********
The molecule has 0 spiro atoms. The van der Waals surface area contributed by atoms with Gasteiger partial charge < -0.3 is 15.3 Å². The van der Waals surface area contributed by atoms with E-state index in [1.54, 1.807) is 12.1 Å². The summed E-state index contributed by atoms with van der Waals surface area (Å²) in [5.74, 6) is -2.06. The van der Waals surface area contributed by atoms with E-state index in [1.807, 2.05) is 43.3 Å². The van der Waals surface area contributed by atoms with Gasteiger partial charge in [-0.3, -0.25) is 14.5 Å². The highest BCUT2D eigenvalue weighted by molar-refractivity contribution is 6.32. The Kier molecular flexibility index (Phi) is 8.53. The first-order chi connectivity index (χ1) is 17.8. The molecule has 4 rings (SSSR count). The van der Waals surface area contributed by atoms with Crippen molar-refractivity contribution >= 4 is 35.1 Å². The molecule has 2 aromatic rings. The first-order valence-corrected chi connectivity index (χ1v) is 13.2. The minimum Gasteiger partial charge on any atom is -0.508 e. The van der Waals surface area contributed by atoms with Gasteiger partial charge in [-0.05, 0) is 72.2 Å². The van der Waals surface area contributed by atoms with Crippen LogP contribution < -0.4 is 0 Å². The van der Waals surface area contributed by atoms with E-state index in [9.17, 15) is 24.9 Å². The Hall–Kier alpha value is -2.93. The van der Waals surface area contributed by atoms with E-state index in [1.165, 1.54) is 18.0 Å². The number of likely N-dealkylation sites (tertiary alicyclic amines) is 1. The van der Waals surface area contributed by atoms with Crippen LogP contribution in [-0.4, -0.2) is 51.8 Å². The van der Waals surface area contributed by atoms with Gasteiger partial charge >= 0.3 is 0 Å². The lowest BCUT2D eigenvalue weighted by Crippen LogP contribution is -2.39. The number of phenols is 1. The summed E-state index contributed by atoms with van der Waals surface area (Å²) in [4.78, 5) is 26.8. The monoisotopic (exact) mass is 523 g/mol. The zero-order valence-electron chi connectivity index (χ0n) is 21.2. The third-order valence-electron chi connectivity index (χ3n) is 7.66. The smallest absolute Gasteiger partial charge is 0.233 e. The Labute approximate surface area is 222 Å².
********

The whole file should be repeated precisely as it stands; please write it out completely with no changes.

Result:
The molecule has 0 spiro atoms. The van der Waals surface area contributed by atoms with Gasteiger partial charge < -0.3 is 15.3 Å². The van der Waals surface area contributed by atoms with E-state index in [1.54, 1.807) is 12.1 Å². The summed E-state index contributed by atoms with van der Waals surface area (Å²) in [5.74, 6) is -2.06. The van der Waals surface area contributed by atoms with E-state index in [1.807, 2.05) is 43.3 Å². The van der Waals surface area contributed by atoms with Gasteiger partial charge in [-0.3, -0.25) is 14.5 Å². The highest BCUT2D eigenvalue weighted by molar-refractivity contribution is 6.32. The Kier molecular flexibility index (Phi) is 8.53. The first-order chi connectivity index (χ1) is 17.8. The molecule has 4 rings (SSSR count). The van der Waals surface area contributed by atoms with Crippen molar-refractivity contribution >= 4 is 35.1 Å². The molecule has 2 aromatic rings. The first-order valence-corrected chi connectivity index (χ1v) is 13.2. The minimum Gasteiger partial charge on any atom is -0.508 e. The van der Waals surface area contributed by atoms with Gasteiger partial charge in [-0.05, 0) is 72.2 Å². The van der Waals surface area contributed by atoms with Crippen LogP contribution < -0.4 is 0 Å². The van der Waals surface area contributed by atoms with E-state index in [9.17, 15) is 24.9 Å². The Hall–Kier alpha value is -2.93. The van der Waals surface area contributed by atoms with E-state index in [1.165, 1.54) is 18.0 Å². The number of likely N-dealkylation sites (tertiary alicyclic amines) is 1. The van der Waals surface area contributed by atoms with Crippen LogP contribution in [-0.4, -0.2) is 51.8 Å². The van der Waals surface area contributed by atoms with Gasteiger partial charge >= 0.3 is 0 Å². The lowest BCUT2D eigenvalue weighted by Crippen LogP contribution is -2.39. The number of phenols is 1. The summed E-state index contributed by atoms with van der Waals surface area (Å²) in [4.78, 5) is 26.8. The monoisotopic (exact) mass is 523 g/mol. The zero-order valence-electron chi connectivity index (χ0n) is 21.2. The third-order valence-electron chi connectivity index (χ3n) is 7.66. The smallest absolute Gasteiger partial charge is 0.233 e. The Labute approximate surface area is 222 Å².